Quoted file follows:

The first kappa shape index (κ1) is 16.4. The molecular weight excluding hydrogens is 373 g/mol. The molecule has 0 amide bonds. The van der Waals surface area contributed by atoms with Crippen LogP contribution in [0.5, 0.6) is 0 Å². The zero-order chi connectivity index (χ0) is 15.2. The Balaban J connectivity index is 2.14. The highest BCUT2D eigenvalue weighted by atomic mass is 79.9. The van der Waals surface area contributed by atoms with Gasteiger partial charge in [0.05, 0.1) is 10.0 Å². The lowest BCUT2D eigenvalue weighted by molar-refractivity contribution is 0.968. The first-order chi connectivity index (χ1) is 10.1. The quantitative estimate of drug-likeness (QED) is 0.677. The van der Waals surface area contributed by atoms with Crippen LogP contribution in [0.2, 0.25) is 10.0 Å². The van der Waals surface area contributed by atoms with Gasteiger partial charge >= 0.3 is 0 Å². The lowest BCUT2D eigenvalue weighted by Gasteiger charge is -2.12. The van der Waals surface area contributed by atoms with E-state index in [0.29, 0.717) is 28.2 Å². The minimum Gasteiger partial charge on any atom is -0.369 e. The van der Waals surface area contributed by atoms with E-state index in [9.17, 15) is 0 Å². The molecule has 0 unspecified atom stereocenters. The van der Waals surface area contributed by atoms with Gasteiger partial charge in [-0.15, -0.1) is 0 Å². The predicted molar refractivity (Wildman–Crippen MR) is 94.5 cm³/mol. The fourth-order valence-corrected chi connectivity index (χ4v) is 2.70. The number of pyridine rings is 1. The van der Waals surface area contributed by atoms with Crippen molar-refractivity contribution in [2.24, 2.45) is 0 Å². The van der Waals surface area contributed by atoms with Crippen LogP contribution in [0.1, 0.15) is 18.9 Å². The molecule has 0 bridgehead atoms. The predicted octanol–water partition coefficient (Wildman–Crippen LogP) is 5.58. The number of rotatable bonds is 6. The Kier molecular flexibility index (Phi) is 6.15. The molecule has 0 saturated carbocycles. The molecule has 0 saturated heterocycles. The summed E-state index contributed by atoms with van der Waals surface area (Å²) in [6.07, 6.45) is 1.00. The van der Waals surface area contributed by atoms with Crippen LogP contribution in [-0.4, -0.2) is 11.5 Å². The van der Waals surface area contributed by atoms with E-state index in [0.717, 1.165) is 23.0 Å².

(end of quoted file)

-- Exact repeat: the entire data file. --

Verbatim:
The first kappa shape index (κ1) is 16.4. The molecular weight excluding hydrogens is 373 g/mol. The molecule has 0 amide bonds. The van der Waals surface area contributed by atoms with Crippen LogP contribution in [0.5, 0.6) is 0 Å². The zero-order chi connectivity index (χ0) is 15.2. The Balaban J connectivity index is 2.14. The highest BCUT2D eigenvalue weighted by atomic mass is 79.9. The van der Waals surface area contributed by atoms with Gasteiger partial charge in [0.05, 0.1) is 10.0 Å². The lowest BCUT2D eigenvalue weighted by molar-refractivity contribution is 0.968. The first-order chi connectivity index (χ1) is 10.1. The quantitative estimate of drug-likeness (QED) is 0.677. The van der Waals surface area contributed by atoms with Crippen LogP contribution in [0.2, 0.25) is 10.0 Å². The van der Waals surface area contributed by atoms with Gasteiger partial charge >= 0.3 is 0 Å². The lowest BCUT2D eigenvalue weighted by Gasteiger charge is -2.12. The van der Waals surface area contributed by atoms with E-state index in [0.29, 0.717) is 28.2 Å². The minimum Gasteiger partial charge on any atom is -0.369 e. The van der Waals surface area contributed by atoms with E-state index in [9.17, 15) is 0 Å². The molecule has 0 unspecified atom stereocenters. The van der Waals surface area contributed by atoms with Gasteiger partial charge in [-0.15, -0.1) is 0 Å². The predicted molar refractivity (Wildman–Crippen MR) is 94.5 cm³/mol. The fourth-order valence-corrected chi connectivity index (χ4v) is 2.70. The number of pyridine rings is 1. The van der Waals surface area contributed by atoms with Crippen molar-refractivity contribution in [2.24, 2.45) is 0 Å². The van der Waals surface area contributed by atoms with Crippen LogP contribution in [0.1, 0.15) is 18.9 Å². The molecule has 0 bridgehead atoms. The predicted octanol–water partition coefficient (Wildman–Crippen LogP) is 5.58. The number of rotatable bonds is 6. The Kier molecular flexibility index (Phi) is 6.15. The molecule has 0 saturated carbocycles. The molecule has 0 saturated heterocycles. The summed E-state index contributed by atoms with van der Waals surface area (Å²) in [6.07, 6.45) is 1.00. The van der Waals surface area contributed by atoms with Crippen LogP contribution in [-0.4, -0.2) is 11.5 Å². The van der Waals surface area contributed by atoms with E-state index in [0.717, 1.165) is 23.0 Å².